Tuesday, August 4, 2009

The Hidden Key

“Sometimes questions are more important than answers” ~ Nancy Willard

I recently asked a friend to paint a portrait of Elegba, the Saint of doors and crossroads, to display in my living room. When she brought the painting over I was speechless at the quality of it – the spirit is shown as a gentleman walking gingerly toward a natural crossing in the midst of a bayou, looking over his shoulder with a peaceful smile as he holds a silver-tipped cane in his hand.

The day she delivered her work (shown here), Pam told me she had painted a small skeleton key – about an eight of an inch in length – somewhere on the painting, but wouldn’t tell me where it is. Needless to say, I have stared at the blessed thing for hours, looking for the key with no avail.

Yesterday, while talking on the phone, I jokingly asked if she is ever going to tell me where the key is, and her reply was: “It’s there for sure, but if you can’t see it, it is probably because you are looking for the obvious. Solutions aren’t always obvious.”

She explained that while painting, she felt compelled to add a small key, but as soon as she did, her brush accidentally hit it and it became hard to see. She thought of fixing it, but immediately felt very strongly against it.

Having a key on this particular painting is very symbolic, as the spirit portrayed is known as the keeper of doors, and his seal is usually represented by an equally-armed cross with a skeleton key intersecting one of the arms. The four arms of the cross represent the directions one can walk, and are each associated to elemental forces, with the middle point being the home of Spirit. The key symbolizes that only one of the paths leads to solution.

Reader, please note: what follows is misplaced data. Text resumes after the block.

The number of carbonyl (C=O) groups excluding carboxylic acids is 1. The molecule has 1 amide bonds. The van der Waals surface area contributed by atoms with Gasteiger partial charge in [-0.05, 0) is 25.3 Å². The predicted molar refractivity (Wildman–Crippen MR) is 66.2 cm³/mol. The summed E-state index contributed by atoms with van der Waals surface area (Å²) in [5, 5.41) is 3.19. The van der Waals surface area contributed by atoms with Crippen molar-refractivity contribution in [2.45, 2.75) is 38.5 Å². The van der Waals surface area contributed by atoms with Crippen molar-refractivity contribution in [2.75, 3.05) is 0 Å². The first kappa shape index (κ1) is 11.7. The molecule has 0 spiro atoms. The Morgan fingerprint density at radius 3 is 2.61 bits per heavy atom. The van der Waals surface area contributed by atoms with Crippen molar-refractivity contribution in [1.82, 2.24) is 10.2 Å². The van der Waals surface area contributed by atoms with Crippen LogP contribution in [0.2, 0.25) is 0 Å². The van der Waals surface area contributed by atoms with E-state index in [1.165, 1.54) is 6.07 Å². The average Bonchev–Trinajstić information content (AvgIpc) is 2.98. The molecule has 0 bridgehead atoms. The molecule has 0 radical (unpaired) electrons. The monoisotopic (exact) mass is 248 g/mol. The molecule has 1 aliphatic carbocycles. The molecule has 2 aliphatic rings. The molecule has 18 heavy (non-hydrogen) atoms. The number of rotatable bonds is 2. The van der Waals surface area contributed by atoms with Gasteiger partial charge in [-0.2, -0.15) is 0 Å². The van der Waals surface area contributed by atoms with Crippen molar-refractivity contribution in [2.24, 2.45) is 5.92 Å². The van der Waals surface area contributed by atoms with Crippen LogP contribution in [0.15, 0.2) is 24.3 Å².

After hearing what my friend told me, I realized that I really don’t need to know where the key is – I don’t have to see it to know it is there.

I thought of her words as well…’solutions aren’t always obvious’. We run around in circles, looking as hard as we can for a solution we can validate through our senses, but one isn’t always readily seen. Sometimes, stepping back a little and taking our focus off the problem allows us to see a greater portion of the picture, and thus the right path to walk.

So I’m no longer looking for the key, although a part of me struggles not to scan the painting whenever I walk by it. All I need to know is that a key is there; someday it will hopefully sparkle through the moss-dripping branches of the ancient trees.

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